Somewhere in the lines near Mamelle Trench, 11/1/1918

[Along the captured Kriemhilde Line]

Dear Em,

 

Received your letter of Oct 8, not more than an hour ago and now that I have put away my mess kit, (for it was handed to me just before going to supper) I will answer it. To begin with I will say that this letter made very good time, but not as good as one I got from Lil the other day. It was mailed Oct 14, and it was handed to me the 28th day of the same month. Going some what? You sure used the right stuff in this letter in your mention of Germany’s plea for peace and our fight for Victory, which is peace. Yes we want to get home all right, but “When its over over here.”

 

You say you are not getting much mail but Im writing as often as I can and can’t see why my mail is not regularly received. Glad to here that you are not or have not come in contact with this new epidemic. One fellow here just received a letter that his mother has just died from this sickness. Gee but its tough on him and he feels it and shows that it hurts him. He said that he hadn’t been getting any mail from home and felt that something must be wrong.

 

Hope you get your coal soon, for it must be getting cold there now. You sure will be all dressed up when all that paper is hung. Hope to get a look at it. Yes the picture of the kitten is with all the others in my very much worn pocket book and if I lose it every thing or about every thing I prize the most will go with it. The watch keeps very good time and although the chain is getting very much worn and then it is still on the job, and I expect it will last until the finish of the big job.

 

Of coarse my letters would not be complete without mentioning the weather which is at present very good for France. It says cloudy and sprinkles now and then which is a great deal better than continual rains. It is getting kind of chilly but I think we will stand up under it better this year than we did last, if we are at the front. Im never liking putting this winter in at the front, but Im afraid its got to be. Here is hoping it will be the last. Its consolation to know that the Boshe will suffer more than we will the way things are going for them now, so we will just smile and bear it.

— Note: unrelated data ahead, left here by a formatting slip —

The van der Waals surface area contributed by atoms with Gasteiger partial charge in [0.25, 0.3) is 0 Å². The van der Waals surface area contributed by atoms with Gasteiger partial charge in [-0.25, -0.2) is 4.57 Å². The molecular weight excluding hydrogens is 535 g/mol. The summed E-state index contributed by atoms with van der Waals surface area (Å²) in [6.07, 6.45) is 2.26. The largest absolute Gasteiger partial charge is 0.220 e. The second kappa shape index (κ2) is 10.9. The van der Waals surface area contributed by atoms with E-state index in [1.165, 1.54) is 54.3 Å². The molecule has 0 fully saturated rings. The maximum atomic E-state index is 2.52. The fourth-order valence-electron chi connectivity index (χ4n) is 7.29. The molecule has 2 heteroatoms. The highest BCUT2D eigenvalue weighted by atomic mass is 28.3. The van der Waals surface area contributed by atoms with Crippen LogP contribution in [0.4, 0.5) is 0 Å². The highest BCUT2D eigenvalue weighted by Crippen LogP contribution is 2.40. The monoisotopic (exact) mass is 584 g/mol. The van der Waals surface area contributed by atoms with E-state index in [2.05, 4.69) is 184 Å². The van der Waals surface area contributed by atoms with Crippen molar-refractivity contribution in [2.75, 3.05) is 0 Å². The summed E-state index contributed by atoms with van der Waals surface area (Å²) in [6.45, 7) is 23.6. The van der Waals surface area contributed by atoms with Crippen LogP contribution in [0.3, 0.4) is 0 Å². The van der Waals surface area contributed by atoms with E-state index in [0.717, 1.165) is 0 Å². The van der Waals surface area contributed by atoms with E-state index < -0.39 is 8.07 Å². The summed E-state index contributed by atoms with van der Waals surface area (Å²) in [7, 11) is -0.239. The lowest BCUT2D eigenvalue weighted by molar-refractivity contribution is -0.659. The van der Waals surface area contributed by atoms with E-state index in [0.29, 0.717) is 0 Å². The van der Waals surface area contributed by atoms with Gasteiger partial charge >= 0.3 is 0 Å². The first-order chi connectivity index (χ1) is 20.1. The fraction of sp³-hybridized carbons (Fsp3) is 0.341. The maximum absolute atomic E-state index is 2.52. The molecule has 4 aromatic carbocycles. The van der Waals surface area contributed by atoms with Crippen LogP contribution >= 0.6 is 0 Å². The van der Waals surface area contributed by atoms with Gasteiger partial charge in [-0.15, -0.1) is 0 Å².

We are eating good, which is half the battle while in the trenches. When I say trenches, of coarse I mean the front, for there is no such thing nowadays. Only shell holes or holes that each individual doughboy digs himself. The Boshe have been driven from their trenches and holes and is given no time to resume his old tactics.

 

Well Ill have to close now Em promising to write again soon. We feel lucky if we get a paper that is a day or two old so you can see how much news we get unless it is from our imediate sector. Hoping this finds you all in the same good health and that Ill hear from you soon I remain

 

Sam.

Samuel Ed. Avery #69762, Hdq Co. 103rd Inf. Am. Ex. Forces.

 

© Copyright 2009 by Richard Landers, All Rights Reserved. No reproduction without permission.

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One CommentLeave a comment

  1. Thanks for the link–this is great stuff. I was particularly struck by the great concern expressed by Sam and his buddies about the flu epidemic raging on the home front. The more things change, the more they stay the same…


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